Saturday, October 29, 2011

On death and dying

I've been thinking a lot about death lately. And a lot about what ifs. When someone you love is dying of cancer, there's a lot of second guessing.

A woman we used to work with left her job recently because doctors told her there was nothing more they could do for her cancer. She was out of options and she wanted to spend her remaining time with her family. I didn't know her all that well, but she and Mike used to talk, commiserate about chemo and the like.

But it got me thinking. If we (or was it me?) hadn't pushed for that last chemo, maybe Mike would have had a few more months to spend with his family, to enjoy his little girl, to write a letter for her, to say goodbyes.

It would have been nice. But in reality, I don't know what I would have done if we (he) had ever stopped fighting. I don't know what I would have done if it came to a point where he had stopped treatment and came home to die. The only way for we (or was it me?) to continue to breathe in and out was to keep pushing forward. I think he felt the same way. There was a little girl. He had to do everything in his power, take every last chance, cling to whatever hope, to try to be there for her.

There's a country song about a wife who is diagnosed with cancer. The husband tells her: When you're weak, I'll be strong/When you let go, I'll hold on/When you need to cry, I swear that I'll be there to dry your eyes.

I can't bear to listen to it, because it makes me feel like I was never the strong to Mike's weak. He was never weak. And I wonder now, was it because he knew I couldn't handle it? He couldn't cry because he knew I would break. He had to keep going, for my sake. Maybe he, like the woman at work, wanted to stop and wanted to come home. And maybe I pushed him.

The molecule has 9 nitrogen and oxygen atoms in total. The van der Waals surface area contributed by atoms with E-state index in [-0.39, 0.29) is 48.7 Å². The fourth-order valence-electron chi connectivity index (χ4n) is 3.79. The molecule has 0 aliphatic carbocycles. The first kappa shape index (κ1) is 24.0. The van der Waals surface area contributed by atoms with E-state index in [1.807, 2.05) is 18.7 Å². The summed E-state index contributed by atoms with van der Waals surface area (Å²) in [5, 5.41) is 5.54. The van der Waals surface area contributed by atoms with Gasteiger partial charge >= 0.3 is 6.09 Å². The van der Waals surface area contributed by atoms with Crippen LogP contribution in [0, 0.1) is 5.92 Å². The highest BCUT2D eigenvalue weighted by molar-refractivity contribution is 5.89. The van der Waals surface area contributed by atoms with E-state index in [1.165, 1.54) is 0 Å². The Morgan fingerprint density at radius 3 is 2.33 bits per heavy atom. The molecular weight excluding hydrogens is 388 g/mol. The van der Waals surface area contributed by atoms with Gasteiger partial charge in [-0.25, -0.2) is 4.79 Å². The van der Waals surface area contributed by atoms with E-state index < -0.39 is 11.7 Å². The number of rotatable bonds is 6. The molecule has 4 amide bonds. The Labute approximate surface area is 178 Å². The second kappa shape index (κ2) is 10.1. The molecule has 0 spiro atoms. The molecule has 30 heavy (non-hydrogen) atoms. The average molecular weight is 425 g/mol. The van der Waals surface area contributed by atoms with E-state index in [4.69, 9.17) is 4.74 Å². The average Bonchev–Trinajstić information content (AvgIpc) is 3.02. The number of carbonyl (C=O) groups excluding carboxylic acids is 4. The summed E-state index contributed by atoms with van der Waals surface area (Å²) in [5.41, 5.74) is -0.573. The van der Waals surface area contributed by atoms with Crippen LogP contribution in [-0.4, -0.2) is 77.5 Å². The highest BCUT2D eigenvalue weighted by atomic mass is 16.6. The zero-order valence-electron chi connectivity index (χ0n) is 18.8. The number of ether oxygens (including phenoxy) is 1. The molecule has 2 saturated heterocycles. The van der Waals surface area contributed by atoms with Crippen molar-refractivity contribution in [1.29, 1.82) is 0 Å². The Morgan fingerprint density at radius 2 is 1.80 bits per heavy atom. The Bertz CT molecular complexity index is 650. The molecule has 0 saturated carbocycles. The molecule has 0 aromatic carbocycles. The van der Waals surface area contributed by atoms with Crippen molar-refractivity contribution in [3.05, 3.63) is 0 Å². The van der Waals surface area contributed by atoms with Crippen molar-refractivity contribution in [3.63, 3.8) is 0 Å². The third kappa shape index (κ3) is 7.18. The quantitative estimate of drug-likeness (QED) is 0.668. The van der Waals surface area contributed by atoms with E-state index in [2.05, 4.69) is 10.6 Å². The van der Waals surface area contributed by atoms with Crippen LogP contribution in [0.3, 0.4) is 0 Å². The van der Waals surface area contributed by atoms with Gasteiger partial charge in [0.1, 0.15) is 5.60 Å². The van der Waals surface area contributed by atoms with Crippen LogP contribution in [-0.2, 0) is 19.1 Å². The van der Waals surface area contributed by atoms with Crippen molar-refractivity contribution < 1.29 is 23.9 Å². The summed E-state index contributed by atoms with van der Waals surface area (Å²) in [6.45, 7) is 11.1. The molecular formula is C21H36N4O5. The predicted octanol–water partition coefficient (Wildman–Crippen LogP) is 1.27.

So strong was my desire for our lives to be normal and to avoid the horror that we didn't even talk about the possibility of death. Mike had Stage 4 cancer and there was never once a conversation about where the important financial papers were located or what specifically he wanted in terms of a funeral. Denial? Maybe. But at the time, I just always felt like we were operating under the promise of hope and to talk about death would be like giving up.

Did we do the right thing? I don't know. I hate what ifs.

1 comment:

Guenther said...

Do not spend too much time thinking about death or dying. It will take you n ow where. You have a new life live for her.

I had cancer, heart failure and a broken ankle which will not heal. I know what it is like to think about dying. Too much pain I do not care for. Still we have to enjoy the sunset, th flowers and the rain.